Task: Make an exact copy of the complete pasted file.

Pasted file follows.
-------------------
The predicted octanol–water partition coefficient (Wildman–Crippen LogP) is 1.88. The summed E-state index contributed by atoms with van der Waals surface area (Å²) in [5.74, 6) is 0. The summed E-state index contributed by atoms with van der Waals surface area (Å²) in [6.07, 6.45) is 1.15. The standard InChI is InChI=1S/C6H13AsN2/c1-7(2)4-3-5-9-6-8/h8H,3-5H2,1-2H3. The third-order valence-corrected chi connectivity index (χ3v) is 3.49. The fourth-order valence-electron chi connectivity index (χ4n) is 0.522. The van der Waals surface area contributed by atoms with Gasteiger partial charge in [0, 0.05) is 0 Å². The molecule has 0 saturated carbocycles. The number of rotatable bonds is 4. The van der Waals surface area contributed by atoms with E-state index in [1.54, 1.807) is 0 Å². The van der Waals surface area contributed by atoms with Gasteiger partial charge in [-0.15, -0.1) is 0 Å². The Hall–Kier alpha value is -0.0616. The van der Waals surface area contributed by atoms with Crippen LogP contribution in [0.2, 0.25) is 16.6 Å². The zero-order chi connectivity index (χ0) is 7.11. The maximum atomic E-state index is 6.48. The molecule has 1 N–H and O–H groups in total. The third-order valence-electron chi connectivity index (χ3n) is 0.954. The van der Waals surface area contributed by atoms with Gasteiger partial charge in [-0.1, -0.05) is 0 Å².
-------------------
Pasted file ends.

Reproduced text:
The predicted octanol–water partition coefficient (Wildman–Crippen LogP) is 1.88. The summed E-state index contributed by atoms with van der Waals surface area (Å²) in [5.74, 6) is 0. The summed E-state index contributed by atoms with van der Waals surface area (Å²) in [6.07, 6.45) is 1.15. The standard InChI is InChI=1S/C6H13AsN2/c1-7(2)4-3-5-9-6-8/h8H,3-5H2,1-2H3. The third-order valence-corrected chi connectivity index (χ3v) is 3.49. The fourth-order valence-electron chi connectivity index (χ4n) is 0.522. The van der Waals surface area contributed by atoms with Gasteiger partial charge in [0, 0.05) is 0 Å². The molecule has 0 saturated carbocycles. The number of rotatable bonds is 4. The van der Waals surface area contributed by atoms with E-state index in [1.54, 1.807) is 0 Å². The van der Waals surface area contributed by atoms with Gasteiger partial charge in [-0.15, -0.1) is 0 Å². The Hall–Kier alpha value is -0.0616. The van der Waals surface area contributed by atoms with Crippen LogP contribution in [0.2, 0.25) is 16.6 Å². The zero-order chi connectivity index (χ0) is 7.11. The maximum atomic E-state index is 6.48. The molecule has 1 N–H and O–H groups in total. The third-order valence-electron chi connectivity index (χ3n) is 0.954. The van der Waals surface area contributed by atoms with Gasteiger partial charge in [-0.1, -0.05) is 0 Å².